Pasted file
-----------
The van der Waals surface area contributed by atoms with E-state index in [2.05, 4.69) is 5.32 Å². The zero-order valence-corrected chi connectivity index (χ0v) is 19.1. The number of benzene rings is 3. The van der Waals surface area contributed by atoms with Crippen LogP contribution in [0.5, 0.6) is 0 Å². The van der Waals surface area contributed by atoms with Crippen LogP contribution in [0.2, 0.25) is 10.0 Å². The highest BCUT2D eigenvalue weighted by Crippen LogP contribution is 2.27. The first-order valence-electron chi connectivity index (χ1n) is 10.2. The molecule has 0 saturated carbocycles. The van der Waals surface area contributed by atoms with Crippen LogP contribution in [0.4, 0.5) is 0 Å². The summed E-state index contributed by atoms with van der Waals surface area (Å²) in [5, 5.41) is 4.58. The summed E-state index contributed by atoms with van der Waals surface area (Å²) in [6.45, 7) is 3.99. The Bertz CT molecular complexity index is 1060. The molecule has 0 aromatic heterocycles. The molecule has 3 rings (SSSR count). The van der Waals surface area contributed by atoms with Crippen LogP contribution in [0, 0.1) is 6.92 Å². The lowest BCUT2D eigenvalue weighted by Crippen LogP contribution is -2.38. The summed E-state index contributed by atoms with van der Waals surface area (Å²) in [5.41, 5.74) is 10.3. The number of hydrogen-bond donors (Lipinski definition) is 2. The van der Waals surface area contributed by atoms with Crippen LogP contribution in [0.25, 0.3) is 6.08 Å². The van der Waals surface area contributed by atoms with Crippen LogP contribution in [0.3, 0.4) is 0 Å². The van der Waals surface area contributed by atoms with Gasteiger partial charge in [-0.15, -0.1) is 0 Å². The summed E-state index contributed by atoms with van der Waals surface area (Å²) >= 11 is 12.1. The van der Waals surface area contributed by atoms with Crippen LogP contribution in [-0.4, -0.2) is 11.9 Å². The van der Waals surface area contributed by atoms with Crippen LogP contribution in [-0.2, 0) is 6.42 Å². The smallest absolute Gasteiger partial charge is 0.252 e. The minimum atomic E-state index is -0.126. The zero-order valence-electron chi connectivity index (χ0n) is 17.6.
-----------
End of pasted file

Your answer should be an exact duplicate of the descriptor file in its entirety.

The van der Waals surface area contributed by atoms with E-state index in [2.05, 4.69) is 5.32 Å². The zero-order valence-corrected chi connectivity index (χ0v) is 19.1. The number of benzene rings is 3. The van der Waals surface area contributed by atoms with Crippen LogP contribution in [0.5, 0.6) is 0 Å². The van der Waals surface area contributed by atoms with Crippen LogP contribution in [0.2, 0.25) is 10.0 Å². The highest BCUT2D eigenvalue weighted by Crippen LogP contribution is 2.27. The first-order valence-electron chi connectivity index (χ1n) is 10.2. The molecule has 0 saturated carbocycles. The van der Waals surface area contributed by atoms with Crippen LogP contribution in [0.4, 0.5) is 0 Å². The summed E-state index contributed by atoms with van der Waals surface area (Å²) in [5, 5.41) is 4.58. The summed E-state index contributed by atoms with van der Waals surface area (Å²) in [6.45, 7) is 3.99. The Bertz CT molecular complexity index is 1060. The molecule has 0 aromatic heterocycles. The molecule has 3 rings (SSSR count). The van der Waals surface area contributed by atoms with Crippen LogP contribution in [0, 0.1) is 6.92 Å². The lowest BCUT2D eigenvalue weighted by Crippen LogP contribution is -2.38. The summed E-state index contributed by atoms with van der Waals surface area (Å²) in [5.41, 5.74) is 10.3. The number of hydrogen-bond donors (Lipinski definition) is 2. The van der Waals surface area contributed by atoms with Crippen LogP contribution in [0.25, 0.3) is 6.08 Å². The van der Waals surface area contributed by atoms with Crippen LogP contribution in [0.3, 0.4) is 0 Å². The van der Waals surface area contributed by atoms with Gasteiger partial charge in [-0.15, -0.1) is 0 Å². The summed E-state index contributed by atoms with van der Waals surface area (Å²) >= 11 is 12.1. The van der Waals surface area contributed by atoms with Crippen LogP contribution in [-0.4, -0.2) is 11.9 Å². The van der Waals surface area contributed by atoms with Crippen LogP contribution in [-0.2, 0) is 6.42 Å². The smallest absolute Gasteiger partial charge is 0.252 e. The minimum atomic E-state index is -0.126. The zero-order valence-electron chi connectivity index (χ0n) is 17.6.